Written by N. James Brago; Photo Courtesy of Andras Barta
On the ballot for New Jersey voters is a constitutional amendment regarding casinos. The referendum calls for two new casinos to be constructed in North Jersey. The bill comes as New Jersey has been struggling with economic growth which has taken its toll on the amount of money the state has to fund public schools. The two new casinos must be 72 miles away from Atlantic City and in two separate counties. A few questions arise with this proposal. Certain questions (Where will the casinos be built? How will it be built?) beg to halt the amendment.
Why are politicians focusing on building casinos instead of properly funding schools? Some districts are at a disadvantage because of the way New Jersey funds its schools.
There must be a good reason lawmakers made the ballot to have voters choose the fate of two casinos over figuring out how to properly fund schools.
The reasoning behind this ballot initiative is to raise more revenue. Casinos get taxed on their earnings and the money gets added to the budget. However, the fact that Atlantic City’s casinos have been closing and the building of these two casinos will not help Atlantic City sends to the question if our lawmakers are looking in the right direction.
The possible results that these two casinos are somewhat muddy. Some say it would serve no benefit to New Jersey because New York City can open a casino to compensate and 8 new casinos are set to open in the Northeast market.
Additionally, the tax rate that the casinos would have to pay on their winnings is not determined yet. Assemblyman Ralph Caputo(D) from North Jersey has floated 40 percent to 60 percent. Senate President Steve Sweeney(D) has advocated for a lower rate considering the casinos would be a $1 billion dollar investment. However, New Jersey taxes casino revenue at 8 percent.
A 40 percent revenue tax would be substantial for raising revenue but whether this will happen or not is unclear especially when the current revenue tax is 8 percent. How can we estimate the amount of revenue we are going to get, when there is no tax rate?
Proponents of this bill (who are mainly from the cities/counties that will most likely get the two new casinos, Meadowlands and Jersey City) promise economic growth and jobs. Economic growth and jobs in the construction of two casinos. They also states that the revenue from the new casinos would be used to help out Atlantic City which had a 9.5 percent unemployment rate in early 2016. Proponents have predicted that $200 million in reserved aid to Atlantic City.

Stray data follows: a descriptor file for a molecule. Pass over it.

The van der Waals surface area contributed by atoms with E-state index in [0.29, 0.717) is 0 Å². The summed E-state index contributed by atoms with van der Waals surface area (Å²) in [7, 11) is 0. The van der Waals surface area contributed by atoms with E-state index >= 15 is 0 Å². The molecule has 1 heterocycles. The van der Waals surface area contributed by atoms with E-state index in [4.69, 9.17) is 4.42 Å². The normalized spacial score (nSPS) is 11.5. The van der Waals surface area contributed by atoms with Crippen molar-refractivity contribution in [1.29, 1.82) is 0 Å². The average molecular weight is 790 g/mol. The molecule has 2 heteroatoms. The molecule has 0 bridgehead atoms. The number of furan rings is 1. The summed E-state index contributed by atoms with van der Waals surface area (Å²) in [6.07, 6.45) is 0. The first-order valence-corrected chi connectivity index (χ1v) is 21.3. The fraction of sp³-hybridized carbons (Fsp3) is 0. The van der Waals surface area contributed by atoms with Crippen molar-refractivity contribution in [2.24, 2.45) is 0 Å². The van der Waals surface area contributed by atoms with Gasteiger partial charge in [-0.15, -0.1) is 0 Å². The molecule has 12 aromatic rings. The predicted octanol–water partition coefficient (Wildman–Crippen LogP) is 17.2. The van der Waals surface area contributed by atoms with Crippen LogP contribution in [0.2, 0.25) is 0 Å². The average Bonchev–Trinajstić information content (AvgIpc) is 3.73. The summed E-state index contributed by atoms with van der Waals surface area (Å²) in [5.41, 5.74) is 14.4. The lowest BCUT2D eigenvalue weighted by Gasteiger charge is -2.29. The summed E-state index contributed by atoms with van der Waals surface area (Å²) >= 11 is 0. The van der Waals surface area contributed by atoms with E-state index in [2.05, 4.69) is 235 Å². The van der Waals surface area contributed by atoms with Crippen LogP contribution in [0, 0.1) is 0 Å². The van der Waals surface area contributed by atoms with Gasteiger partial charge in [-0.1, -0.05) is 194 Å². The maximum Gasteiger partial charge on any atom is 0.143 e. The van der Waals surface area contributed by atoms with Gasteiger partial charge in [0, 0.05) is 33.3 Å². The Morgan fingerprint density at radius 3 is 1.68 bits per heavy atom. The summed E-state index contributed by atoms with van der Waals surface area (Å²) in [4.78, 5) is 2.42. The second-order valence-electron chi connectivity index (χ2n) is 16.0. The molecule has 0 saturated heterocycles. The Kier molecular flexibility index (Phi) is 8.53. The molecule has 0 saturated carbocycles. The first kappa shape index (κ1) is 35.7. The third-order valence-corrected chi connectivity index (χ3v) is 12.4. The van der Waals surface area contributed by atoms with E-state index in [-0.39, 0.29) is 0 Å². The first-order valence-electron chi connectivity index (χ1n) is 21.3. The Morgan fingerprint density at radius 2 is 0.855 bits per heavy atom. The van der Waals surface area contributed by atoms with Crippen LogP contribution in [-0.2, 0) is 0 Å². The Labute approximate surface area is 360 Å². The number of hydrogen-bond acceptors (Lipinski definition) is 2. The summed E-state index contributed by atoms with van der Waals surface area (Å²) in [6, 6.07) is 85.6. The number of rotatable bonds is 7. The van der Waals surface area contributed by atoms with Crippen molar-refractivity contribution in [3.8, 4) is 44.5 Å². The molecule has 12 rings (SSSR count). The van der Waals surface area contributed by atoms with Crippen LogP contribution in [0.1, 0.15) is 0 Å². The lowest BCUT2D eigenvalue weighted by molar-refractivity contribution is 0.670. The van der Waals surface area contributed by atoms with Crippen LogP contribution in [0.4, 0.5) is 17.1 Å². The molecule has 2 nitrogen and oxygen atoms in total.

The promises made are abstract at best. First off, the two casinos that would be built under this amendment are most likely going to be in Jersey City and the Meadowlands, which are 15 miles away from each other.
They will have to share consumers. This decreases their respective profits, especially if they have to pay a tax rate of 40 percent to 60 percent.
Not only do the new casinos have to compete with each other, but they will also have to compete with New York City.
Gambling is not the economic stimulator it once was as Atlantic City has shown. The real way to create jobs and sustainable economic growth is investing in people, not casinos owned by billionaires.
The idea that $200 million to aid Atlantic City will be successful is murky at best considering the indecision on a tax rate and the competitive market.
Overall the idea of raising revenue and using that money to help the struggling Atlantic City is a good idea. In fact, it needs to be done all around our state because New Jersey was recently ranked last in economic growth. Thanks Governor Christie!
The way that we raise revenue and create jobs is important. Opening two new casinos that have to compete with each other and don’t even have a determined tax rate yet does not bode well for either casino jobs or revenue estimates.
Voters will decide these two casinos on Nov. 8. A recent poll suggests it will fail.
Maybe instead of focusing on opening casinos, our lawmakers should address the lack of economic growth in New Jersey. Funding programs that grow small business, reforming drug policy, reforming our criminal justice system, and making sure our schools are properly funded should be the focus of our lawmakers, not two casinos.